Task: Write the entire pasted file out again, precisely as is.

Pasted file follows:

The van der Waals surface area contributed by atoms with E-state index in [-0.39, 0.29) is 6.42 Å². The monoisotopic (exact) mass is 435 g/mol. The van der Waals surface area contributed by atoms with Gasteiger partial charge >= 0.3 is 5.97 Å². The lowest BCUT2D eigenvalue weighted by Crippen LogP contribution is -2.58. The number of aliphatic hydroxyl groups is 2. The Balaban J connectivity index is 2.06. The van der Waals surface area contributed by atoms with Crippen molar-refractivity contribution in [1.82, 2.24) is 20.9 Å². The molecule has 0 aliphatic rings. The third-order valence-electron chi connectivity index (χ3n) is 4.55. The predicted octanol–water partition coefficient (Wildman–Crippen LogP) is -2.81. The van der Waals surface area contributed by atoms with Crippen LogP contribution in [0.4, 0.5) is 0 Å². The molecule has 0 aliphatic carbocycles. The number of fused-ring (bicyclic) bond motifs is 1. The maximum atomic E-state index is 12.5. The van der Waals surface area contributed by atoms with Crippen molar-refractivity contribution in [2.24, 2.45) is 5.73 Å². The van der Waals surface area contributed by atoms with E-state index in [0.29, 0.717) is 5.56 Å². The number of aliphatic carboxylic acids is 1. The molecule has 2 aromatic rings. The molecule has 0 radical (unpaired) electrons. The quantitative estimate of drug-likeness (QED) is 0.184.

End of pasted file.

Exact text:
The van der Waals surface area contributed by atoms with E-state index in [-0.39, 0.29) is 6.42 Å². The monoisotopic (exact) mass is 435 g/mol. The van der Waals surface area contributed by atoms with Gasteiger partial charge >= 0.3 is 5.97 Å². The lowest BCUT2D eigenvalue weighted by Crippen LogP contribution is -2.58. The number of aliphatic hydroxyl groups is 2. The Balaban J connectivity index is 2.06. The van der Waals surface area contributed by atoms with Crippen molar-refractivity contribution in [1.82, 2.24) is 20.9 Å². The molecule has 0 aliphatic rings. The third-order valence-electron chi connectivity index (χ3n) is 4.55. The predicted octanol–water partition coefficient (Wildman–Crippen LogP) is -2.81. The van der Waals surface area contributed by atoms with Crippen LogP contribution in [0.4, 0.5) is 0 Å². The molecule has 0 aliphatic carbocycles. The number of fused-ring (bicyclic) bond motifs is 1. The maximum atomic E-state index is 12.5. The van der Waals surface area contributed by atoms with Crippen molar-refractivity contribution in [2.24, 2.45) is 5.73 Å². The van der Waals surface area contributed by atoms with E-state index in [0.29, 0.717) is 5.56 Å². The number of aliphatic carboxylic acids is 1. The molecule has 2 aromatic rings. The molecule has 0 radical (unpaired) electrons. The quantitative estimate of drug-likeness (QED) is 0.184.